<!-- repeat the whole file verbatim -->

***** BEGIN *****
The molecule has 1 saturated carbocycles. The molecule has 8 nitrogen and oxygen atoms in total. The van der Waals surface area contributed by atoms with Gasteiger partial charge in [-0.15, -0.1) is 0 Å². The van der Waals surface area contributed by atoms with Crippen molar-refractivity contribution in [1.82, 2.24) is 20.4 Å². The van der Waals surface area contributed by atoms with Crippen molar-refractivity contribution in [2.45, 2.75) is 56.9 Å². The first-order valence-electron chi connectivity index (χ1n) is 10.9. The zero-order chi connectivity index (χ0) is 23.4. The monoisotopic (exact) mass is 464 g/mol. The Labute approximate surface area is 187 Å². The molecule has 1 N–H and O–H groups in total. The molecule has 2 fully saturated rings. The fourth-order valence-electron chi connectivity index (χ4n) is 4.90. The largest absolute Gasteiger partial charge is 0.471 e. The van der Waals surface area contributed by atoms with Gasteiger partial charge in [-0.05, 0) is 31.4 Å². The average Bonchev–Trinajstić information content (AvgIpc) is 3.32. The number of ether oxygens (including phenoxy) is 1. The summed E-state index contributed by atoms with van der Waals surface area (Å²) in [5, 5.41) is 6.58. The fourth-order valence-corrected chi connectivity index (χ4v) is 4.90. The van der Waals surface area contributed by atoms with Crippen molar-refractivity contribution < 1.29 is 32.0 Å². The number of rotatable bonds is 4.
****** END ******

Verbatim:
The molecule has 1 saturated carbocycles. The molecule has 8 nitrogen and oxygen atoms in total. The van der Waals surface area contributed by atoms with Gasteiger partial charge in [-0.15, -0.1) is 0 Å². The van der Waals surface area contributed by atoms with Crippen molar-refractivity contribution in [1.82, 2.24) is 20.4 Å². The van der Waals surface area contributed by atoms with Crippen molar-refractivity contribution in [2.45, 2.75) is 56.9 Å². The first-order valence-electron chi connectivity index (χ1n) is 10.9. The zero-order chi connectivity index (χ0) is 23.4. The monoisotopic (exact) mass is 464 g/mol. The Labute approximate surface area is 187 Å². The molecule has 1 N–H and O–H groups in total. The molecule has 2 fully saturated rings. The fourth-order valence-electron chi connectivity index (χ4n) is 4.90. The largest absolute Gasteiger partial charge is 0.471 e. The van der Waals surface area contributed by atoms with Gasteiger partial charge in [-0.05, 0) is 31.4 Å². The average Bonchev–Trinajstić information content (AvgIpc) is 3.32. The number of ether oxygens (including phenoxy) is 1. The summed E-state index contributed by atoms with van der Waals surface area (Å²) in [5, 5.41) is 6.58. The fourth-order valence-corrected chi connectivity index (χ4v) is 4.90. The van der Waals surface area contributed by atoms with Crippen molar-refractivity contribution < 1.29 is 32.0 Å². The number of rotatable bonds is 4.